I was more than just a little excited to see that one of my favorite gardeners is coming to town.
Well, close to town anyway. Felder Rushing will be lecturing at 7 p.m. Sept. 27 at Fellows Riverside Gardens. If you don't know who Felder Rushing is, imagine a combination of Jeff Foxworthy and Roger Swain of "The Victory Garden" sprinkled with a bit of brilliant eccentricity and multiply it times 10.
Can you tell I'm a fan?
Rushing's visit is sponsored by the Men's Garden Club of Youngstown along with Mill Creek Metroparks. According to their press-release, he will ''bring down to earth gardening peppered with off-beat humor to his lecture, entitled ''Grow Anything in Anything.''
After his lecture, Rushing will be signing copies of his latest book, ''Slow Gardening.''
I haven't been in the loop much lately and didn't know his new book was about the exact thing I have been writing about recently making gardening a little easier, especially for those of us moving up in age who just don't want to work that hard anymore.
"Slow Gardening" is a term Rushing adapted from the Slow Food movement that began in the 1980s. The idea behind the Slow Food movement is basically the opposite of fast food, which is to take the time to enjoy our food, particularly food that is local, seasonally grown and at best, organic. Slow gardening carries the same basic philosophy, take the time to enjoy your garden, grow your own and let the sun and soil do most of the work.
The first time I saw Rushing lecture was at a garden conference. I had never heard of him, but by the time the lights dimmed and he began to describe his slideshow on the big screen at the front of the room, all you could hear besides his voice was near constant laughter. Before I went back to my hotel room, I was one of many who stood in a long line to get him to sign a copy of his book I had just purchased. By the time our tour bus brought us back to our cars, I had finished the book, giggling most of the way through it.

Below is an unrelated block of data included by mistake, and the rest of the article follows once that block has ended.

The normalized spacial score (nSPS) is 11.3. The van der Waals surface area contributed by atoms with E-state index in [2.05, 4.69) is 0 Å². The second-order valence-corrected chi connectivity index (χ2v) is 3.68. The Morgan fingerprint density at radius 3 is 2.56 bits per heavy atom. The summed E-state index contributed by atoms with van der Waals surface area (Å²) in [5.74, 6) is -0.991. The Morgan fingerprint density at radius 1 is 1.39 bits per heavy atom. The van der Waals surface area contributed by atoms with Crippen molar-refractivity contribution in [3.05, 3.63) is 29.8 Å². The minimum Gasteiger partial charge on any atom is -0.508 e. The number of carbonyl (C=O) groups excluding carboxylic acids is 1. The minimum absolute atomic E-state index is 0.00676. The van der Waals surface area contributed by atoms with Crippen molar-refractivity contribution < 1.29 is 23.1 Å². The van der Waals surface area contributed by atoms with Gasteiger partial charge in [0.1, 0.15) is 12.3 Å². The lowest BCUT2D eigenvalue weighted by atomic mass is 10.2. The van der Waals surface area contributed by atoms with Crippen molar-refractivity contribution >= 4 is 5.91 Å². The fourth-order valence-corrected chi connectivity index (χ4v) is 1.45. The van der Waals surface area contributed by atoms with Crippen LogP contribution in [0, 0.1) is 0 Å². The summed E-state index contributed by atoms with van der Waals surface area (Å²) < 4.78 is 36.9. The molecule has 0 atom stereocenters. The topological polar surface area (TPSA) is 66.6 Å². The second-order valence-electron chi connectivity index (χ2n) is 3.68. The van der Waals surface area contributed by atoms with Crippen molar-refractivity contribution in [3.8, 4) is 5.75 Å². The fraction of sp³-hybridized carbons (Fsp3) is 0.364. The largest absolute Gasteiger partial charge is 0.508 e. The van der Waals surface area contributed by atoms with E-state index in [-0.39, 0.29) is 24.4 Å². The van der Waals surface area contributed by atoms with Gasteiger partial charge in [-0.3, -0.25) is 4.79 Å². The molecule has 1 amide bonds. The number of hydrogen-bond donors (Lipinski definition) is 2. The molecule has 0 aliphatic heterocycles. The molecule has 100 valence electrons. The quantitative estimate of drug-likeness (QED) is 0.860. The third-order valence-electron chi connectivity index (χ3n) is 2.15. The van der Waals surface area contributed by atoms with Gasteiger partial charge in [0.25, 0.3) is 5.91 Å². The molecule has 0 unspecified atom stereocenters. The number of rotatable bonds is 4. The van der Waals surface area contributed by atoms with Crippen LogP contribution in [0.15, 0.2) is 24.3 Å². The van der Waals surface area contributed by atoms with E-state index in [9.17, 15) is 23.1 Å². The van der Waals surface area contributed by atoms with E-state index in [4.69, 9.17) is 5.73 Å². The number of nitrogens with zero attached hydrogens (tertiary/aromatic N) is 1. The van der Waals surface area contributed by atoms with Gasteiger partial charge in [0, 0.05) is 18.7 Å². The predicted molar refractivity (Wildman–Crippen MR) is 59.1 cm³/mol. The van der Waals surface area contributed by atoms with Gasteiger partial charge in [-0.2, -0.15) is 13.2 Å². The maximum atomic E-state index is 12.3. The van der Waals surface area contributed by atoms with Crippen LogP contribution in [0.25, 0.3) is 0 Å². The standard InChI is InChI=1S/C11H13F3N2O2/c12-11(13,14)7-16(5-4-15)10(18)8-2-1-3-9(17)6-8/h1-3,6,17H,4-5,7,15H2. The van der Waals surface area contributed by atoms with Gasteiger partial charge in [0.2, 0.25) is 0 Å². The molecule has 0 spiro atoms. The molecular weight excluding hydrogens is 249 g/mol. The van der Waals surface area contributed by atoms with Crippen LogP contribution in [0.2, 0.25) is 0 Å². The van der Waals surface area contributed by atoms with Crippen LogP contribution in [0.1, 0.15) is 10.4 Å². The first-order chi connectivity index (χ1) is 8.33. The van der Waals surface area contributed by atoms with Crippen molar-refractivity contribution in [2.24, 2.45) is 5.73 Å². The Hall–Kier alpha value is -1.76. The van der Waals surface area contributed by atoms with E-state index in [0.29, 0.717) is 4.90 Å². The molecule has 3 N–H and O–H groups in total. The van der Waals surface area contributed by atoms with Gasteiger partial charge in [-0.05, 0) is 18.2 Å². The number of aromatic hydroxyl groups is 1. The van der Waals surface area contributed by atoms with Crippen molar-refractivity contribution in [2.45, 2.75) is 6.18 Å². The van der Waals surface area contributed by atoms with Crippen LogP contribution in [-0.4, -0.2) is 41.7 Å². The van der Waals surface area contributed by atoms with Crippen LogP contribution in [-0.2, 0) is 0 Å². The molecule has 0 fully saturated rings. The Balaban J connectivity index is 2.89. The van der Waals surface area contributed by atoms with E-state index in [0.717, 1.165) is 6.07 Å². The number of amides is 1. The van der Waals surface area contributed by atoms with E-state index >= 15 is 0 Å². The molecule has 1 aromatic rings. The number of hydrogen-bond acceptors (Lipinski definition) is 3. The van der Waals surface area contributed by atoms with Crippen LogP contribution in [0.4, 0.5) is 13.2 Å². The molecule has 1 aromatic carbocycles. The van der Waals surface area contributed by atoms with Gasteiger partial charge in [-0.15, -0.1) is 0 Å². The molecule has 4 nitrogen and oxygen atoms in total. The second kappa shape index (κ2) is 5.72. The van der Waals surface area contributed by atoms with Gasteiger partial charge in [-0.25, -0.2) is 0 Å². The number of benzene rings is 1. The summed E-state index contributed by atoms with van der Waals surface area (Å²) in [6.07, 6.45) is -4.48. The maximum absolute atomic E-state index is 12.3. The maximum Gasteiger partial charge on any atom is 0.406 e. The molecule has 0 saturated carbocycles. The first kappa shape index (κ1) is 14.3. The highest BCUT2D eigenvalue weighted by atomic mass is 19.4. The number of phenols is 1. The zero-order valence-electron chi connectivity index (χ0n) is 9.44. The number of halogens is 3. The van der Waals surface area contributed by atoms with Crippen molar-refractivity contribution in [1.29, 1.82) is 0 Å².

According to Rushing's philosophy, when it comes to horticulture, we don't need ''stinkin' rules.'' On his website, FelderRushing.net, he describes himself as a 10th generation American gardener with too much book-learning and travel experience to suit his style.
If you love gardening and enjoy a good chuckle now and again, don't miss this lecture. The cost for the lecture is $10. Register by calling John Kolar at 330-545-2266.
Since I am offering shameless plugs for one of my favorite garden writers, I might as well segue into one of my favorite plants, which also happens to be the 2013 Perennial Plant of the Year.
That's right, it's barely the end of summer and here I am giving you information that the Perennial Plant Association doesn't usually release until January. So here it is, without drumroll and without fanfare. The 2013 Perennial Plant of the year is Polygonatum odoratum 'Variegatum,' commonly known as variegated fragrant Solomon's-seal.
Solomon's-seal is a perennial herb and a member of the lily family, Liliaceae. The wildflower has been around for centuries and was used medicinally for skin ailments. It can be found all over north America, include our own woodland areas.
Fragrant Soloman's-seal, like its wildflower cousins, is a shade plant that prefers moist, well drained soil. It does well in rock gardens and shady borders. It grows two to three feet tall with burgundy stems and leaves that are pale green streaked with white. The flowers are white and bell-shaped and dangle beneath the stems. The flowers are small, but as the name implies, they are fragrant. It blooms from late spring to early summer and by fall the spent flowers have evolved into blue-black berries.
If you can find seeds, now is the time to put them in the ground, but next spring, it will probably be easy to find these plants in just about any garden center.